It wasn't long ago when 2017 was a dream for the Philadelphia Eagles.
Fueled by MVP-caliber play from Carson Wentz, the team was , the Eagles' first since 2013, and into the playoffs, maybe even to challenge for its first Super Bowl appearance in more than a decade. A Sunday helped the cause, but buried within that long-awaited clinching victory was an equally tragic loss in the form of Wentz's ACL injury.
Coach Doug Pederson isn't the only one talking up Wentz's backup, Nick Foles, as the man capable of keeping Philadelphia's title hunt alive -- even LeSean McCoy tweeted from afar that his ex-teammate "is a true baller." And there's some merit for hope, as Foles was the team's quarterback when the Eagles last appeared in the postseason (in 2013, before he was traded to the Rams).
But what about behind Foles? The most pressing, most dismal concern, of course, is the loss of Wentz, whose second-year magic was a big reason for the Eagles' on- and off-field growth. But if Foles is "the guy" moving forward, at the helm of a club that's still very much in play for the No. 1 seed in the NFC, he needs to be protected just as much. For the Eagles, that means, in the footsteps of the similarly scrappy Minnesota Vikings, ensuring the quarterback room is as deep as can be.
Unless Nate Sudfeld, a former sixth-round draft pick who has yet to be active for a single NFL game, gives the team enough peace of mind as the arm behind Foles, here are several late-season backup options for the Eagles:
Whatever your feelings about the former San Francisco 49er as a social activist, you simply cannot have a conversation about available quarterbacks and overlook Kaepernick. If you're a front office in a dire QB situation and don't at least think about a former Super Bowl starter who's sitting on the open market, you're doing yourself and your team a disservice.
Kaepernick, of course, is no world beater on the field. His 16-touchdown, four-interception run in 2016 was the anomaly to his post-Super Bowl days in San Fran, where he fell out of favor for a variety of reasons, and he obviously hasn't taken a single snap in 2017. But we're talking about backup possibilities here, and is anyone -- outside of maybe a select few NFL owners -- truly prepared to say that Nate Sudfeld, the Eagles' own No. 3 and a second-year Washington Redskins castoff, gives you more potential than Kap?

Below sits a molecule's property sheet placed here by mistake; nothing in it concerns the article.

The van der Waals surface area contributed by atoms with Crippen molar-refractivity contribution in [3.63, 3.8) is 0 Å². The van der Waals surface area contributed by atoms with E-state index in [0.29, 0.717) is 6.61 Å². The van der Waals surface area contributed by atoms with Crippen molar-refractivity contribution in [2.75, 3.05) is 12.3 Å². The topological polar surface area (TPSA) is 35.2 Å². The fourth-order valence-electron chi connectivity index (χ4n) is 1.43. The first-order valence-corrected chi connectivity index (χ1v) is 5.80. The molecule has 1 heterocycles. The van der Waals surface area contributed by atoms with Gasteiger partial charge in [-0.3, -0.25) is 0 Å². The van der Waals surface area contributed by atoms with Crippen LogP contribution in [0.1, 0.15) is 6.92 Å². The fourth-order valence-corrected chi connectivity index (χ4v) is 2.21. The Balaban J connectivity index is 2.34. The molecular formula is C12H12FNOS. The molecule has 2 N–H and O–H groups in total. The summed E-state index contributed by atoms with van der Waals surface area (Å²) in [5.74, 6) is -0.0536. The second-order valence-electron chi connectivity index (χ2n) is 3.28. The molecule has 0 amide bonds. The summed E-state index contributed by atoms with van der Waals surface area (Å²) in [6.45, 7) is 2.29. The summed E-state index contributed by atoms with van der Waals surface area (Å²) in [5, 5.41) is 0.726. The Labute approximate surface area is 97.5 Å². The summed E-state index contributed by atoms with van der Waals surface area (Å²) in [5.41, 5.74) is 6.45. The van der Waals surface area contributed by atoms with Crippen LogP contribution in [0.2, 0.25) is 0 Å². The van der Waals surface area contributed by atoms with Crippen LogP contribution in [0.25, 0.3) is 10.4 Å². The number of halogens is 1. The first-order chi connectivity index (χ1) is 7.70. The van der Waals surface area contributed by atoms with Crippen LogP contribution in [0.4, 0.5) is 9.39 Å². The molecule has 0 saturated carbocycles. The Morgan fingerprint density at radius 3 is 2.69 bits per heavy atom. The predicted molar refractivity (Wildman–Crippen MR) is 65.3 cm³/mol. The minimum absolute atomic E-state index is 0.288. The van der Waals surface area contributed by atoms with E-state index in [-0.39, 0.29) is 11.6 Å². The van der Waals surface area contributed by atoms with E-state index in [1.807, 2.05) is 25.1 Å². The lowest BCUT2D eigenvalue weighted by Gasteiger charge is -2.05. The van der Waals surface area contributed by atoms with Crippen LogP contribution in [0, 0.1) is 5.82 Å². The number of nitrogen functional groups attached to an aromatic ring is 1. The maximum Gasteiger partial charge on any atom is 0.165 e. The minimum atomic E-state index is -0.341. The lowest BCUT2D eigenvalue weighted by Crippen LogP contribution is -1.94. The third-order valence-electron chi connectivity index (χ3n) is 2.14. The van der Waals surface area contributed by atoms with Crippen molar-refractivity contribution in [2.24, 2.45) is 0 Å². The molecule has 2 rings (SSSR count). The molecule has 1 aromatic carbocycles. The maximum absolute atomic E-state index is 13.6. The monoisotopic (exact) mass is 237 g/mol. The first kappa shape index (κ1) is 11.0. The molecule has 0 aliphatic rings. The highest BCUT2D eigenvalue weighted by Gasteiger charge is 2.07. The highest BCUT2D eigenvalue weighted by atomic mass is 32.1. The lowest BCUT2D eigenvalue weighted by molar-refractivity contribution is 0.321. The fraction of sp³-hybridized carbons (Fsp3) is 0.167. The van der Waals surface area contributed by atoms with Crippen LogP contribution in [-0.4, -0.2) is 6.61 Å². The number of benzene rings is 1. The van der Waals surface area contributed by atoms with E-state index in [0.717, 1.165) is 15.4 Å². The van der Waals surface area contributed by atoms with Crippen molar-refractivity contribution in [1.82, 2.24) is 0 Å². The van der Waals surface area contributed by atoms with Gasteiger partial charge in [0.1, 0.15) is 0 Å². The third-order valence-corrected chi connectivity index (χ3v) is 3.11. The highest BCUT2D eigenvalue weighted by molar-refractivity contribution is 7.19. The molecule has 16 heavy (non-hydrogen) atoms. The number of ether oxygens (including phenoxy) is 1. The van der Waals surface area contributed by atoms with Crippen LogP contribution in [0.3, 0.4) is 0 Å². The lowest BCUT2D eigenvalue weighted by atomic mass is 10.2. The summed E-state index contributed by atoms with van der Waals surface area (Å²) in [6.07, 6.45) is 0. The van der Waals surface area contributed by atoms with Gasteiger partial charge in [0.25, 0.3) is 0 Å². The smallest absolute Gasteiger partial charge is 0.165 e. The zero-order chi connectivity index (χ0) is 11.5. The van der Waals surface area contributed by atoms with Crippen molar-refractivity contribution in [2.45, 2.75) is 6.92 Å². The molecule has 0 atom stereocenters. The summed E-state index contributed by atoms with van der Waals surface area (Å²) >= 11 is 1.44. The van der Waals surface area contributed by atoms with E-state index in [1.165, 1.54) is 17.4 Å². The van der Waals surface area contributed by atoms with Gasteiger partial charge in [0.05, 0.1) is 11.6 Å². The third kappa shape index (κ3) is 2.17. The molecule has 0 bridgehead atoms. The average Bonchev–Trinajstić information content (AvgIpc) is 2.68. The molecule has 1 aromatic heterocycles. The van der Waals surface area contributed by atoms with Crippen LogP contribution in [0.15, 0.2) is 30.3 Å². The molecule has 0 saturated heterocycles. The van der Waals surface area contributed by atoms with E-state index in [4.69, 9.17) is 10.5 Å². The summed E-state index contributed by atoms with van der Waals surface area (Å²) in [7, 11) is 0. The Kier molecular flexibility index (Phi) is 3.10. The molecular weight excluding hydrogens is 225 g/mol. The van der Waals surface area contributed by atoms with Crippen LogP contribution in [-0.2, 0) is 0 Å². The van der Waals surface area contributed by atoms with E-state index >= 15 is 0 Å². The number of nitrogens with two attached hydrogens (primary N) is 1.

If Kaepernick is actually bent on returning to the NFL in any role and at any cost, backing up Foles shouldn't be a problem for him. Fair or not, though, the biggest question probably revolves around the team's willingness to invite the attention that comes with Kaepernick, who infamously sparked pregame protests in 2016 and has been publicly distant from other community-minded players like the Eagles' own Malcolm Jenkins. Interestingly enough, as much as Philadelphia probably wouldn't prefer the chaos that comes with putting a veteran behind Foles, there might not be a roster better suited to handle Kaepernick and his inevitably accompanying media circus than that of the Eagles -- a group that's been touted as its on-field success. Let's not forget: This was the franchise that gave Michael Vick his second shot at the NFL.
Like Kaepernick, his big name alone makes him an enigmatic option -- someone who's bound to bring an excess of headlines to an emergency role on a playoff team. But just like Kaepernick, he's at least got to be in consideration if you're serious about putting something behind Foles. Despite his own injury history, there's an argument to be made he's got more in the tank than Kap, and he's got a little bit of playoff experience.
Still, it seems far-fetched that the Eagles would go to this extent for a new No. 2.
No one's clamoring for the former Tampa Bay Buccaneers draft pick, now better known as one of the NFL's most traveled journeyman backups, and for good reason. Johnson hasn't actually thrown a pass in a regular-season game since 2011, and his last game-day contributions came as a runner the following year. When you find a way to earn backup jobs for seven different teams in the six years after, however, you gain a reputation for adapting to new systems, albeit on the bench. If the Eagles are looking purely for someone who can come in and get acclimated on a dime, Johnson might be worth a look.
As far as Johnson's on-field ability is concerned, that's another question entirely. But such is life for a team seeking a backup for its backup in Week 15.
Like Josh Johnson, his resume doesn't promise much in the way of starting production. The former undrafted New York Jets project once competed for the Buffalo Bills' No. 1 job but has only appeared in four games, throwing just 39 total passes with the Jets. Simms was recently in touch with the Eagles thanks to an in-season workout, however, and he spent a year on the Atlanta Falcons' practice squad during the team's 2016 run to the Super Bowl. If anything, he could be a slightly more experienced alternative to Sudfeld.
His name may very well elicit eye rolls from Eagles fans who saw Pederson try -- and fail -- to use the ex-Penn State starter as a third-stringer this preseason. His performances weren't that much different, in fact, than when he replaced an injured Derek Carr for the Oakland Raiders in 2016, and his career TD-to-INT ratio (11:11) exemplifies his run as a so-so reserve.
He's fresh off a stint with the Houston Texans as a backup, though, and he represents the most familiar option to the Eagles' coaching staff after spending the entire offseason preparing alongside Wentz and Foles.